CANADIAN INTERNATIONAL DEVELOPMENT AGENCY - CIDA

CANADIAN INTERNATIONAL DEVELOPMENT AGENCY - CIDA

September 22, 2005 12:21 ET

CIDA: Canada Opens Food Aid Purchases to Developing Countries

OTTAWA, ONTARIO--(CCNMatthews - Sept. 22, 2005) - Minister of International Cooperation, Aileen Carroll, Minister of Agriculture and Agri-Food, Andy Mitchell, and Minister of International Trade, Jim Peterson, announced today that in order to increase the effectiveness and efficiency of our assistance to hungry people world-wide, the Canadian Government is changing its food aid policy. Up to 50 % of Canada's food aid will now be able to be purchased in developing countries. Until now, Canada's food aid purchases in developing countries were limited by a 10 % ceiling.

"This new policy gives us the ability to respond more quickly and with greater flexibility to disasters world-wide, buying more food and feeding a greater number of people in need," said Minister Carroll. "It will help lower transportation costs, provide more culturally appropriate food, and allow Canada's aid dollars to go further while supporting local farmers in developing countries."

The purchase of untied food aid will be extended to a list of lower income countries in order to maximize the development effectiveness of this policy, while ensuring that users of trade distorting subsidies are not eligible as source countries.

"This change was made after extensive consultation with the Canadian agricultural community, who believe this is an appropriate step to assist those in genuine need," said Minister Mitchell.

"This is about showing our commitment to helping developing countries," said Minister Peterson. "Canada is showing leadership by taking action in food-aid reform."

This announcement is in line with the positions of many of Canada's major agricultural organizations, who now support increased flexibility in food aid sourcing policy. There will be minimal impacts on Canadian farmers from this policy change as Canadian domestic food aid purchases account for only approximately 0.3% of total Canadian agri-food production.

Backgrounder

UNTYING CANADIAN FOOD AID PROGRAMMING

The Canadian Government has decided to loosen the restrictions on sourcing Canadian food aid to include up to 50 per cent sourcing from developing countries. This follows a 2002 Cabinet decision that expanded the Canadian International Development Agency's (CIDA) general aid untying authority, specifically excluded food aid to allow for "further consultations and analysis." While other components of aid have been untied, Canada's food aid had remained subject to a 10 per cent untying level.

The benefits of further untying Canada's food aid include: increased flexibility and timeliness in the response to emergencies; lower cost in many instances; and increased international market opportunities to developing country agricultural producers. A decision to loosen the restrictions on sourcing Canadian food aid to include up to 50 per cent sourcing from developing countries is a substantial contribution to the development effectiveness agenda. A recent OECD study has argued that untying can increase the cost-effectiveness of food aid by approximately 30%.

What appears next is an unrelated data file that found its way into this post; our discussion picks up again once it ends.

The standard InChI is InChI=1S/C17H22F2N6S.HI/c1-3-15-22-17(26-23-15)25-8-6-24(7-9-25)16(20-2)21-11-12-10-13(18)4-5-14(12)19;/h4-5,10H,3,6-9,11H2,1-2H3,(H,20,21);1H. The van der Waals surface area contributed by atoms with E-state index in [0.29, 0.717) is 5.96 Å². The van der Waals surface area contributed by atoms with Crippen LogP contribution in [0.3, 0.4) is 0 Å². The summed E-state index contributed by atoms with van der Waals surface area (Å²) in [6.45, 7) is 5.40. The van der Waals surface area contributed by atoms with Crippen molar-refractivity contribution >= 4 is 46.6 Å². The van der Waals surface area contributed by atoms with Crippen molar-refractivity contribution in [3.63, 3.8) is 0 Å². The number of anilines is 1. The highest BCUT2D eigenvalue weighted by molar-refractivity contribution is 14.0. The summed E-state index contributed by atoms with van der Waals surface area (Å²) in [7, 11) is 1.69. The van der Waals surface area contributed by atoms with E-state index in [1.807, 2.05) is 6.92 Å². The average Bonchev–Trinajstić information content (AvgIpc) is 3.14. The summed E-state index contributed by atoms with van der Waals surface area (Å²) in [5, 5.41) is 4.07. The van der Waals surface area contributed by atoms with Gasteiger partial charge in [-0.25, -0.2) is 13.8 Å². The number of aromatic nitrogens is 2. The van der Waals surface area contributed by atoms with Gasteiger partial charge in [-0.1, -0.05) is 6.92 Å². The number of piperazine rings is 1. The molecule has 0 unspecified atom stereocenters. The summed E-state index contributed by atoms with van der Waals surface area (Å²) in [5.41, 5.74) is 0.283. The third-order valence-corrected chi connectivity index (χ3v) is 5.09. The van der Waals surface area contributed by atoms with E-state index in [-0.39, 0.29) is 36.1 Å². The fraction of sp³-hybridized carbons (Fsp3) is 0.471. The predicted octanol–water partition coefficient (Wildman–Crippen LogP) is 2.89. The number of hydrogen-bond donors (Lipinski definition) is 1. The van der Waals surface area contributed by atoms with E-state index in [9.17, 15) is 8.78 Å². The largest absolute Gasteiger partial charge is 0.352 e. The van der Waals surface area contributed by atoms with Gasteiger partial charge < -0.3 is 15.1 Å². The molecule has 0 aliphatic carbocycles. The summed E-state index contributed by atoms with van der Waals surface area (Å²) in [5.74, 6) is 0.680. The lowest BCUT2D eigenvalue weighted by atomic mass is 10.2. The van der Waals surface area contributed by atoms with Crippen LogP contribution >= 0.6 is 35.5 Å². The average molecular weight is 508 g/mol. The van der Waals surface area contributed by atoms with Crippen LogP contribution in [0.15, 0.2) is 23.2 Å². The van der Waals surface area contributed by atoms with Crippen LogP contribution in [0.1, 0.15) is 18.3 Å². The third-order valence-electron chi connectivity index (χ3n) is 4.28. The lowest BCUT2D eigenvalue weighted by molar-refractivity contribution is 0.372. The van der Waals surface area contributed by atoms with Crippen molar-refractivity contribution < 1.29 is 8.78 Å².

A number of major Canadian agricultural organizations have recently revised their policy positions to support increased flexibility in Canada's food aid sourcing policy. The Canadian Federation of Agriculture recently adopted a policy resolution calling for sourcing flexibility for up to 50 per cent of Canadian food aid. The Western Canadian Wheat Growers' Association and the Western Barley Growers' Associations have also recently passed resolutions in support of
increased flexibility in Canada's food aid sourcing. Preliminary consultations with other agricultural organizations, including the Grain Growers of Canada, Canadian Wheat Board and the Canadian Agri-Food Trade Alliance have also elicited favourable responses to the 50 per cent sourcing proposal.

In 2004-2005, Canadian food aid was used in large proportion for emergency situations and to support school feeding programs. Studies have shown that in emergency situations, aid received within the first months of crises is the most critical for protecting the lives and livelihoods of the affected people. As it is often faster and cheaper to buy food in nearby markets, this proposal could augment Canada's ability to respond efficiently and cost-effectively to global crises. For school feeding programs, local purchase helps to reduce distortions in local agricultural markets and provides more culturally appropriate food. In both cases, buying food in local or regional markets would contribute to local and regional agricultural development.

The flexible sourcing provision will be limited to a specified list of lower income countries as agreed to by the ministers of CIDA, Agriculture and Agri-Food Canada, and International Trade Canada. This will maximize the development effectiveness of the policy, while ensuring that users of trade distorting subsidies are not eligible as source countries.

Contact Information

  • Office of the Minister of International Cooperation
    Andrew Graham
    Director of communications
    (819) 953-6238
    or
    Canadian International Development Agency (CIDA)
    Media Relations Office
    (819) 953-6534
    info@acdi-cida.gc.ca
    http://www.cida.gc.ca (electronic version of document)
    or
    Agriculture and Agri-Food Canada
    Media Relations
    (613)759-7972 or 1-866-345-7972
    or
    Office of the Minister of Agriculture and Agri-Food
    Matt Tolley
    Press Secretary
    (613) 759-1059
    or
    Office of the Minister of International Trade
    Jacqueline LaRocque
    Director of Communications
    (613) 992-7332
    or
    International Trade Canada
    Media Relations Office
    (613) 995-1874
    http://www.international.gc.ca